Band steering sends 802.11n clients to the 5 GHz band, where 802.11b/g clients cannot go, and leaves the 802.11b/g clients in 2.4 GHz to operate at their slower rates. The 5 GHz 802.11n clients then operate at their full rate and the 802.11b/g clients aren’t affected down in 2.4 GHz.
Band steering works in the access point by directing 5 GHz-capable clients to that band. When the access point hears a request from a client to associate on both the 2.4 GHz and 5 GHz bands, it knows the client is capable of operation in 5 GHz. It steers the client by responding only to the 5 GHz association request and not the 2.4 GHz request. The client then associates in the 5 GHz band. See figure 2, below.
Of course, this only works if the access point has two radios inside: one for the 2.4 GHz band, and one for the 5 GHz band. The radios must be able to work concurrently, too. If you’re deploying wireless for a dense, bandwidth-intensive environment, it’s important to deploy access points with dual concurrent radios, or else band steering won’t be available.
Perhaps the most appealing aspect of operating in the 5 GHz band is the additional available spectrum compared to the 2.4 GHz band. 5 GHz channel availability may depend on the country of operation, but in the US it is common to have eight non-overlapping channels in 5 GHz, compared to three non-overlapping channels in 2.4 GHz.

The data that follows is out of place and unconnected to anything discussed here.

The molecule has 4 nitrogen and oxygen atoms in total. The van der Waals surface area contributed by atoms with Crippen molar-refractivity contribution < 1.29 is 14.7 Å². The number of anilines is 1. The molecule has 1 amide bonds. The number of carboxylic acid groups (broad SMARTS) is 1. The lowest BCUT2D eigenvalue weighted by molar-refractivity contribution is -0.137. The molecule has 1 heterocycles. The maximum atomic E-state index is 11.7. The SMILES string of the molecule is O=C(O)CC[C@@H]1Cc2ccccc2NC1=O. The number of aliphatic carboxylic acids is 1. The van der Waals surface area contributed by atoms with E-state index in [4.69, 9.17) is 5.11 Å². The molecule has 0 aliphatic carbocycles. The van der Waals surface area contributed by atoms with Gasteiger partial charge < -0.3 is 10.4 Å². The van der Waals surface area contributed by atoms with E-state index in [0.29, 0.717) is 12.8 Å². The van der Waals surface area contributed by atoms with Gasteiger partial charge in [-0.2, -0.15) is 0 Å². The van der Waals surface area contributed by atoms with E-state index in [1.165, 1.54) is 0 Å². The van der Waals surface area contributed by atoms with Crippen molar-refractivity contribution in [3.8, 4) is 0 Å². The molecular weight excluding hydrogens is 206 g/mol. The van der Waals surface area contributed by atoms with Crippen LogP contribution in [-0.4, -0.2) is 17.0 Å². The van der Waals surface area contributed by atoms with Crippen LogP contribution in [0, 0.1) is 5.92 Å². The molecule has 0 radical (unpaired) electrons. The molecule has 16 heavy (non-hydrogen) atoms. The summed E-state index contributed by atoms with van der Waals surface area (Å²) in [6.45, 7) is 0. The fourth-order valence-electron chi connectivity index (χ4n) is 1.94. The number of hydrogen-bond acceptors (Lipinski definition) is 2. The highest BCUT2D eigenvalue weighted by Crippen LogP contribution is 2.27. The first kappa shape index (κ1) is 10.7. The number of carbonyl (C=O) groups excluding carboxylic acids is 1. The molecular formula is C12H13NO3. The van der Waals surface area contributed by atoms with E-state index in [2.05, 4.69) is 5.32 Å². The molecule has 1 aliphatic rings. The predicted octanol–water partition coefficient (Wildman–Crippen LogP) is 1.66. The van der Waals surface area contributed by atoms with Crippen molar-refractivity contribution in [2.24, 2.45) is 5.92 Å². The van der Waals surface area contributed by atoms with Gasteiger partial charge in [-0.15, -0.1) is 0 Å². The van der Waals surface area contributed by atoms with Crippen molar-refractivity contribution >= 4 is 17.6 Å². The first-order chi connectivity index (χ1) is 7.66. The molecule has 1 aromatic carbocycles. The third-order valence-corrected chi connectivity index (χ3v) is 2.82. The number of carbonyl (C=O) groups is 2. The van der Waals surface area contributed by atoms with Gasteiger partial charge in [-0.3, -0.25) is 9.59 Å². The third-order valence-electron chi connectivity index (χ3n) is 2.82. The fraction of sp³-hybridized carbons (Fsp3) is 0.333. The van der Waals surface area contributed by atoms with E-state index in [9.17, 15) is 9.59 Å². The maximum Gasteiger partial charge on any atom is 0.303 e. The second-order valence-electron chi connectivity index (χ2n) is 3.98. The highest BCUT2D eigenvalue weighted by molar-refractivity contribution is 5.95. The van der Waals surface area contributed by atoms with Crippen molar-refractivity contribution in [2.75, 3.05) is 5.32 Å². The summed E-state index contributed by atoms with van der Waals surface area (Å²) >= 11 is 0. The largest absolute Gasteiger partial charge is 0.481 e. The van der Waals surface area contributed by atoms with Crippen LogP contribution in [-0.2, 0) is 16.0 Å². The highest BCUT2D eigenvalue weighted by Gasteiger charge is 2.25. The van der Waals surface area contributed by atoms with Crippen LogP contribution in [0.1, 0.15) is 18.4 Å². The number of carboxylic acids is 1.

The 5 GHz band generally has less interference than the 2.4 GHz band. This isn’t only because of WiFi clients – microwaves, Bluetooth devices, and many consumer products such as cordless phones all operate in the same 2.4 GHz band. This doesn’t mean the 5 GHz band is completely interference-free; however, in most environments it is not as crowded as the 2.4 GHz band.
The access point can steer the client to 5 GHz, but it doesn’t lock it out of 2.4 GHz if the client really wants to associate there. Sometimes, the signal conditions or signal strength might be better in 2.4 GHz than in 5 GHz, so it doesn’t make sense for the client to shift up to 5 GHz. In this case, the conditions may not allow the client to operate at full rate anyway, so there is little penalty if it associates in 2.4 GHz.
Band steering is generally quite helpful in assigning clients to their appropriate bands. Access points can use band steering when they have two (or more) radios and support both 2.4 GHz and 5 GHz bands simultaneously.
A more drastic measure is to disable 2.4 GHz operation entirely. This takes advantage of the additional capacity and reduced interference in 5GHz compared to 2.4 GHz, but legacy clients are not capable of using it.
Another technique to consider is to disable the slowest (legacy) 802.11b rates altogether. These are 1, 2, and 5.5 Mbps. The highest 802.11b rate, 11 Mbps, is still available for those clients, but they will not be able to use the slower rates.
Naturally, choosing band steering settings in Meraki wireless networks is as simple as selecting an option in the dashboard. Figure 3 shows this part of the dashboard.
The great news is that if you support only 2.4 GHz now, upgrading your wireless network to 802.11n and 5 GHz will open up significant capacity and will lead to a better experience for all the network users. If you already support 5 GHz in your network, you can use these tips to maximize your wireless network capacity and make the most of 802.11n and your spectrum.